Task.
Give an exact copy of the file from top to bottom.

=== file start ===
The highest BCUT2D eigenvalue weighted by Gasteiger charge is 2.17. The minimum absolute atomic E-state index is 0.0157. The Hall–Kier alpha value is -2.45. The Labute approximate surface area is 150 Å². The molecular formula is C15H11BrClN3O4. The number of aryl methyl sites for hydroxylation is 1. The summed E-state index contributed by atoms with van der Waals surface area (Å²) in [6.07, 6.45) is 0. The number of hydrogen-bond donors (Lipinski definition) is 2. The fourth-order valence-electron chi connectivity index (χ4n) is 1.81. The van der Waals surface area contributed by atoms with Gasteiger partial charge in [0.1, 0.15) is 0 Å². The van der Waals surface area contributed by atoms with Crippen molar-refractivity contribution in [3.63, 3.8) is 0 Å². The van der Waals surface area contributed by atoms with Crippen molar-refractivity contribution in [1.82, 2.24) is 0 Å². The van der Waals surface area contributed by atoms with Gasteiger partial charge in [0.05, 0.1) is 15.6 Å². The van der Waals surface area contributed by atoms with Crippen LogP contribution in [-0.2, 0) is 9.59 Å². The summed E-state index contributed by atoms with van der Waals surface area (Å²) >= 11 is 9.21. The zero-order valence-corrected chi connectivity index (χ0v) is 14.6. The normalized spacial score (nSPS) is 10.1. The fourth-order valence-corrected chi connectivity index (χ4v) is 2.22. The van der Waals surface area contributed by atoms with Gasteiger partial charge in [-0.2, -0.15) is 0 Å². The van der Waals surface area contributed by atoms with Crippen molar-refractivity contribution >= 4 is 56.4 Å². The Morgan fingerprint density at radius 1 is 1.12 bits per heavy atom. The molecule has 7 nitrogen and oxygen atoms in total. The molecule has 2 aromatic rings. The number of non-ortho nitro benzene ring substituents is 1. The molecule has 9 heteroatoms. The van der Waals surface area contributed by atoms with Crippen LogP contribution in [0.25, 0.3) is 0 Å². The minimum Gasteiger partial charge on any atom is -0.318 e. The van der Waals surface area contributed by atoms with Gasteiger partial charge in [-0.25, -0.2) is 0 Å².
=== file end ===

The highest BCUT2D eigenvalue weighted by Gasteiger charge is 2.17. The minimum absolute atomic E-state index is 0.0157. The Hall–Kier alpha value is -2.45. The Labute approximate surface area is 150 Å². The molecular formula is C15H11BrClN3O4. The number of aryl methyl sites for hydroxylation is 1. The summed E-state index contributed by atoms with van der Waals surface area (Å²) in [6.07, 6.45) is 0. The number of hydrogen-bond donors (Lipinski definition) is 2. The fourth-order valence-electron chi connectivity index (χ4n) is 1.81. The van der Waals surface area contributed by atoms with Gasteiger partial charge in [0.1, 0.15) is 0 Å². The van der Waals surface area contributed by atoms with Crippen molar-refractivity contribution in [3.63, 3.8) is 0 Å². The van der Waals surface area contributed by atoms with Crippen molar-refractivity contribution in [1.82, 2.24) is 0 Å². The van der Waals surface area contributed by atoms with Gasteiger partial charge in [0.05, 0.1) is 15.6 Å². The van der Waals surface area contributed by atoms with Crippen LogP contribution in [-0.2, 0) is 9.59 Å². The summed E-state index contributed by atoms with van der Waals surface area (Å²) >= 11 is 9.21. The zero-order valence-corrected chi connectivity index (χ0v) is 14.6. The normalized spacial score (nSPS) is 10.1. The fourth-order valence-corrected chi connectivity index (χ4v) is 2.22. The van der Waals surface area contributed by atoms with Gasteiger partial charge in [-0.2, -0.15) is 0 Å². The van der Waals surface area contributed by atoms with Crippen molar-refractivity contribution >= 4 is 56.4 Å². The Morgan fingerprint density at radius 1 is 1.12 bits per heavy atom. The molecule has 7 nitrogen and oxygen atoms in total. The molecule has 2 aromatic rings. The number of non-ortho nitro benzene ring substituents is 1. The molecule has 9 heteroatoms. The van der Waals surface area contributed by atoms with Crippen LogP contribution in [0.25, 0.3) is 0 Å². The minimum Gasteiger partial charge on any atom is -0.318 e. The van der Waals surface area contributed by atoms with Gasteiger partial charge in [-0.25, -0.2) is 0 Å².